What's New

Upcoming Events

June 5, 2024
June 19, 2024
  • OC Water District Board Meeting
    Starts: 5:30 pm
    Ends: June 19, 2024 - 7:00 pm
    Location: 18700 Ward St, Fountain Valley, CA 92708, USA
July 3, 2024
July 17, 2024
  • OC Water District Board Meeting
    Starts: 5:30 pm
    Ends: July 17, 2024 - 7:00 pm
    Location: 18700 Ward St, Fountain Valley, CA 92708, USA
August 7, 2024
  • OC Water District Board Meeting
    Starts: 5:30 pm
    Ends: August 7, 2024 - 7:00 pm
    Location: 18700 Ward St, Fountain Valley, CA 92708, USA

Follow Us:

Local

    Why R4RD opposes the MTF Development

  • Residents for Responsible Desalination (R4RD) was founded in 2005 to oppose the proposed Poseidon Resources seawater desalination project on the Huntington Beach coast. R4RD was also equally concerned about the 20 other such desalination projects proposed at that time for California’s coast.

    R4RD was and remains dedicated to coastal protection – just as opposed to the Magnolia Tank Farm development as we were to the Poseidon desalination project.

    Here’s why:
    o The actions of the Huntington Beach City Council then and now approved the desalination plant and the development of the Magnolia Tank Farm with the same disregard for coastal protection and with the same goal of exploiting the coastal resources for profit.
    o In 2005-06 the City Council violated its own Local Coastal Program (LCP) by approving Poseidon’s proposal. R4RD, O.C. Coastkeeper, and Surfrider Foundation appealed the city’s approval to the California Coastal Commission (CCC), which determined the City had indeed compromised its LCP.
    o In 2010, the City Council again approved Poseidon’s revised project proposal – once again violating the City’s LCP. And again, that was appealed to the CCC, which sustained our appeal.
    o As to the Magnolia Tank Farm (MTF) development, the City of HB rezoned the site and gave preliminary approval of the project despite that approval’s clear violation, once again, of the city’s own LCP. Sound familiar? The City of HB had advanced a development project by a private company to exploit coastal resources for profit. However, this time the City applied to the CCC for an amendment to its LCP to accommodate the MTF project — as if the amended LCP would mitigate the exploitation!

    There are a few more onerous similarities between the Poseidon and MTF projects. Those similarities and one described above are why R4RD opposes the MTF development in the coastal zone. It’s a slam dunk for R4RD.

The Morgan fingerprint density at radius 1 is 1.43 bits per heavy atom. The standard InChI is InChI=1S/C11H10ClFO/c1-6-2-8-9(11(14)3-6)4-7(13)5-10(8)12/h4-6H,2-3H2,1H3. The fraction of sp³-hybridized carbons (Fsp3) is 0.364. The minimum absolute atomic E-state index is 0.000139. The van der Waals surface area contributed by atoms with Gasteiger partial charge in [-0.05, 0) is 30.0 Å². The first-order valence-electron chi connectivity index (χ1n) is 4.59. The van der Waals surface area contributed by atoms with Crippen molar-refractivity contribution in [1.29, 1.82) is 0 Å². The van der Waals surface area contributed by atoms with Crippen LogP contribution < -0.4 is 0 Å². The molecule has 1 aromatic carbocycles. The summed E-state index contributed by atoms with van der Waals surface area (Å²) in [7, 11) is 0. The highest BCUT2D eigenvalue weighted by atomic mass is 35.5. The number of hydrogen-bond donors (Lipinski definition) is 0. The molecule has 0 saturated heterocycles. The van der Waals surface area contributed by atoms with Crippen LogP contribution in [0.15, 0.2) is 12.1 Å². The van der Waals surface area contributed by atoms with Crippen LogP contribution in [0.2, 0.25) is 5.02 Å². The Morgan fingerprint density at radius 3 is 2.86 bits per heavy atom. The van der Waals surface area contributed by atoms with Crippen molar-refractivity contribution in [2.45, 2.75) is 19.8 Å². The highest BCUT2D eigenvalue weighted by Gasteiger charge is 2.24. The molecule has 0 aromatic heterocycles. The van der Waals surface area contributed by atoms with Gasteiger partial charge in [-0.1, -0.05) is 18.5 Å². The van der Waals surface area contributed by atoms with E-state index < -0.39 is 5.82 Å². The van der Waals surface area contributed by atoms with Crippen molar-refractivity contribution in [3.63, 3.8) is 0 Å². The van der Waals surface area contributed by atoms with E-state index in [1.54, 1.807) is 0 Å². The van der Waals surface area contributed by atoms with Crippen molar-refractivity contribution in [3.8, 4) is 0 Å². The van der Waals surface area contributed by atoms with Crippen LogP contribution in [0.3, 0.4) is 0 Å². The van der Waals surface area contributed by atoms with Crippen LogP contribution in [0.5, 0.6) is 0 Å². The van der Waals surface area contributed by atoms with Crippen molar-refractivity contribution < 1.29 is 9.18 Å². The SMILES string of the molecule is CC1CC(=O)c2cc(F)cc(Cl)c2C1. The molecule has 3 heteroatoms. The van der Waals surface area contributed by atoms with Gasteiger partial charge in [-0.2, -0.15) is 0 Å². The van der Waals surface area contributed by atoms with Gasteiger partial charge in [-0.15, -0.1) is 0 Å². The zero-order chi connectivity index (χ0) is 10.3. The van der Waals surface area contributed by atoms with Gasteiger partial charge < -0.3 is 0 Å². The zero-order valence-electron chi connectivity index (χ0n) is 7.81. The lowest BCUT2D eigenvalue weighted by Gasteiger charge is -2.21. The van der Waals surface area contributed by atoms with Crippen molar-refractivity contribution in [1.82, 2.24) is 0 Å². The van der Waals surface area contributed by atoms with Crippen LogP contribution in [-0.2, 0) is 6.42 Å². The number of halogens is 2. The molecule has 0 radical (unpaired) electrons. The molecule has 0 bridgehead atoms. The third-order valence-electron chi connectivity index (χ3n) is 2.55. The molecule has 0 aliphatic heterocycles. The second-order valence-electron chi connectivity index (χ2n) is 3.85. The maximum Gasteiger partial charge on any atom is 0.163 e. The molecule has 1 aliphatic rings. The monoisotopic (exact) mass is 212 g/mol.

Alert: We expect the City’s application for its LCP amendment to be on the November CCC hearings’ agenda. Please stay tuned.

  • Thanks Everyone For Making it Happen

  • California Coastal Commission votes unanimously to deny Poseidon their Coastal Permit.

  • Poseidon Fact Sheets

  • Here are a collection of fact sheets and other important documents regarding Poseidon. The fact sheets include:
    a. Legal Inconsistencies with the Huntington Beach Local Coastal Program and the
    California Coastal Act
    b. Profile of $650B Brookfield Asset Management and Poseidon Water
    c. Carlsbad: A Cautionary Experience
    d. Lack of Need for Poseidon Water and Alternatives
    e. Coastal Hazards: Sea Level Rise, Flooding and Tsunami
    f. Coastal Hazards: Sea Level Rise Simulations and Scenarios
    g. Seismic Hazards
    h. Desalination Facilities as Critical Infrastructure
    i. Climate Change and GHG Emissions
    j. Environmental Justice
    k. Marine Life Impacts: Marine Life Mortality: Entrainment & Toxic Brine
    l. Marine Life Impacts: Impact to MPAs
    m. Inadequate Mitigation for Impacts to Marine Life and Wetlands

  • Coast Commission Staff Recommends Denial

  • The staff’s report can be found here.

    Desalination is one of the most energy intensive ways to obtain water, and the project’s energy use would hamper state efforts to cut back on energy use and greenhouse gas emissions. The facility would also be in a low-lying, geologically unstable area where sea level rise, flooding, and tsunami and seismic risks are likely to render the site difficult to access or operate in an emergency, or even on a regular basis, in the future.

  • OCWD Questioning $1.4B+ Project

  • Martin Wisckol wrote a good article for the OCR highlighting issues with the project. These include:
    – None of OCWD’s clients want the water.
    – Irvine Water District voted against taking the water.